(WXYZ) — When drugmaker Eli Lilly announced it was slashing the cost of insulin and capping out-of-pocket costs to just $35 a month, it was major news.
But, Eli Lilly only has 23% of the insulin market and that means millions of Americans saw those gaudy headlines and were left asking, "what about me?”
Nicole Gambino is one of the more than 37 million Americans with diabetes. She was diagnosed with type one diabetes in middle school.
"I had blood sugars way over 1000, and I almost passed away from that at 12 years old," she said.
For 31 years insulin has been keeping Nicole alive. But, before getting health insurance, she recalls rationing insulin in college when times were lean.
"I remember being in the hospital and the nurses saying, you know, they feel bad for what happened and that I wasn't the only person that was in that situation," she said.
You might think Eli Lilly’s move to cut prices by 70% and cap out-of-pocket insulin costs at $35 a month would be welcome, but it's not good news for everyone.
"I do not take the Eli or whatever the Lilly insulin," Gambino said.
She's not alone. Eli Lilly has less than half the global market share of fellow pharma giant Novo Nordisk, so millions of Americans are missing out on the price cut.
"When you look below the headlines, it's not all that impressive what Eli Lilly is doing," Michael Greiner, an assistant professor of management at Oakland University, said.
He said Eli Lilly is cutting prices on older legacy drugs, not newer more expensive and more profitable medications.
"This comes after a decade in which they've raised prices, I believe, by about 1,000% for insulin. So this is not some act of generosity," he said.
He calls the change greenwashing. That's when a company tries to make up for past problems by doing good today.
Greiner says the likely spark is political pressure in Washington and California's plans to manufacture its own insulin.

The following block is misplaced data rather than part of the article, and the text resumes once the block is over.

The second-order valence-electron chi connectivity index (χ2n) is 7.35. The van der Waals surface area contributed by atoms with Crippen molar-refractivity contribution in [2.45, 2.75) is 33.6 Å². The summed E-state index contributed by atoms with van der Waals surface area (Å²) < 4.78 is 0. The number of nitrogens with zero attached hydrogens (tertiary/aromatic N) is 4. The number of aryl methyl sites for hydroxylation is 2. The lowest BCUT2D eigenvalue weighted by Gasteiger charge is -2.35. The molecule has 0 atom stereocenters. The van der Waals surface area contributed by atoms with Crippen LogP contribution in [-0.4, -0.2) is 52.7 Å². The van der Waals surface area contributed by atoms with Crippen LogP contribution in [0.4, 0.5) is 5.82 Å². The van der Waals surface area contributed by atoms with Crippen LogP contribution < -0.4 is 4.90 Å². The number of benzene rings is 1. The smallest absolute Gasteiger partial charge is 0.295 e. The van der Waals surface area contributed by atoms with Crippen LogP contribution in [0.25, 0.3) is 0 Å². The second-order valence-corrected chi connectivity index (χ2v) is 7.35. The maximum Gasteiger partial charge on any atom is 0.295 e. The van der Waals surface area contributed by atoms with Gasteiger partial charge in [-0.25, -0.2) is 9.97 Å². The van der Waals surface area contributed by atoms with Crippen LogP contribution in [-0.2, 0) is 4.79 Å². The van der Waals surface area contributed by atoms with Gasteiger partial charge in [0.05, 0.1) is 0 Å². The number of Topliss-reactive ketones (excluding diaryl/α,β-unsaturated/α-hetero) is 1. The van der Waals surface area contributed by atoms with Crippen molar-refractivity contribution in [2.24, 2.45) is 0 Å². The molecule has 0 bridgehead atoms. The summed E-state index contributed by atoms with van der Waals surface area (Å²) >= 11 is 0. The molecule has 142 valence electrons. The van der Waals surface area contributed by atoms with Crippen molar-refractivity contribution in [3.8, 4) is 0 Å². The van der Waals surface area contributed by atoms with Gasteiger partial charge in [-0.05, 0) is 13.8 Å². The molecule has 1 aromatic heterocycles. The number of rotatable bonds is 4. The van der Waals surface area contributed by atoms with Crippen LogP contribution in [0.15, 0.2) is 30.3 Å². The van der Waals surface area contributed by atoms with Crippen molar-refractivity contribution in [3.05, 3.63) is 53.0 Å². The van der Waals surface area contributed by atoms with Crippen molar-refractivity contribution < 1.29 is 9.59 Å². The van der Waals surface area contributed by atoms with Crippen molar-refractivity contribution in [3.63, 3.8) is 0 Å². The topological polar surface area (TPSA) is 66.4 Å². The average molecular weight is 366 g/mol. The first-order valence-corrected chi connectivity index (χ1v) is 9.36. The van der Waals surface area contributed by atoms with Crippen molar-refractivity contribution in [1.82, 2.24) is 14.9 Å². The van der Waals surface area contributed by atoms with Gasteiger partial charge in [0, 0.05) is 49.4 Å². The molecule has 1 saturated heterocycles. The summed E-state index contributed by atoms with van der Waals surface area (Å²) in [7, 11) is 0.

"I think a big part of what we're seeing here is an effort by the company to try to essentially get a hold of what's a growing crisis for them," he said.
Dr. Brandon Karmo says whatever the reason, the Eli Lilly price cut will increase access to insulin and he hopes other drug makers will follow suit. He says he is more likely to prescribe insulin by Eli Lilly when the price is a factor.
"Because we know uncontrolled diabetes is a significantly higher risk for stroke, for heart attack, for vision loss, for kidney failure," Karmo said.
Gambino says all insulin should be low-cost or no-cost. She's frustrated that a life-saving medicine remains out of reach for millions of Americans.
"I's just not fair to people like us. And I feel that everybody deserves a right to live," she said.
Gambino also says the same public health push to make the opioid reversal agent Narcan free should be working to make medications like insulin free. Both medications are documented life savings.
If you are struggling to pay for your insulin, talk to your doctor about switching over to Eli Lilly’s non-branded insulin.
Not all insulins are the same and it’s important to work with your doctor to safely switch over to the right product to lower your cost and keep you healthy.